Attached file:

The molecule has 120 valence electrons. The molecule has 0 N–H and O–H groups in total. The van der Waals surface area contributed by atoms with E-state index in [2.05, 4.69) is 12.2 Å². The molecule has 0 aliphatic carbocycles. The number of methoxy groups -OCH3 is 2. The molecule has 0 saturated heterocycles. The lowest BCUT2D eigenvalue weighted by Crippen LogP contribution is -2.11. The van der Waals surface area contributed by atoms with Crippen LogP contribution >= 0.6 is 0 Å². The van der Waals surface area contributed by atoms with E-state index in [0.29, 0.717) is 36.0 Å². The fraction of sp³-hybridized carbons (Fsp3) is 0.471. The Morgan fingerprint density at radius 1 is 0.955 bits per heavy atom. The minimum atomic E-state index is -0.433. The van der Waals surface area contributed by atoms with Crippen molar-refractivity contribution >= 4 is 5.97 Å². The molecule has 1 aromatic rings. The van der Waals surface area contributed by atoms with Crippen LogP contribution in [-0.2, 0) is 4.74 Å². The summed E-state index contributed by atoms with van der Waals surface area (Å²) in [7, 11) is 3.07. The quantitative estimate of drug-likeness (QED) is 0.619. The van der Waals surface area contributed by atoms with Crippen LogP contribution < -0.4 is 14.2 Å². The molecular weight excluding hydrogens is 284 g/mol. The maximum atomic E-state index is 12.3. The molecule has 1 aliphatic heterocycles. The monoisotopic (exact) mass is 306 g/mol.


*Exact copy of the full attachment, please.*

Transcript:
The molecule has 120 valence electrons. The molecule has 0 N–H and O–H groups in total. The van der Waals surface area contributed by atoms with E-state index in [2.05, 4.69) is 12.2 Å². The molecule has 0 aliphatic carbocycles. The number of methoxy groups -OCH3 is 2. The molecule has 0 saturated heterocycles. The lowest BCUT2D eigenvalue weighted by Crippen LogP contribution is -2.11. The van der Waals surface area contributed by atoms with Crippen LogP contribution >= 0.6 is 0 Å². The van der Waals surface area contributed by atoms with E-state index in [0.29, 0.717) is 36.0 Å². The fraction of sp³-hybridized carbons (Fsp3) is 0.471. The Morgan fingerprint density at radius 1 is 0.955 bits per heavy atom. The minimum atomic E-state index is -0.433. The van der Waals surface area contributed by atoms with Crippen molar-refractivity contribution >= 4 is 5.97 Å². The molecule has 1 aromatic rings. The van der Waals surface area contributed by atoms with Crippen LogP contribution in [-0.2, 0) is 4.74 Å². The summed E-state index contributed by atoms with van der Waals surface area (Å²) in [7, 11) is 3.07. The quantitative estimate of drug-likeness (QED) is 0.619. The van der Waals surface area contributed by atoms with Crippen LogP contribution < -0.4 is 14.2 Å². The molecular weight excluding hydrogens is 284 g/mol. The maximum atomic E-state index is 12.3. The molecule has 1 aliphatic heterocycles. The monoisotopic (exact) mass is 306 g/mol.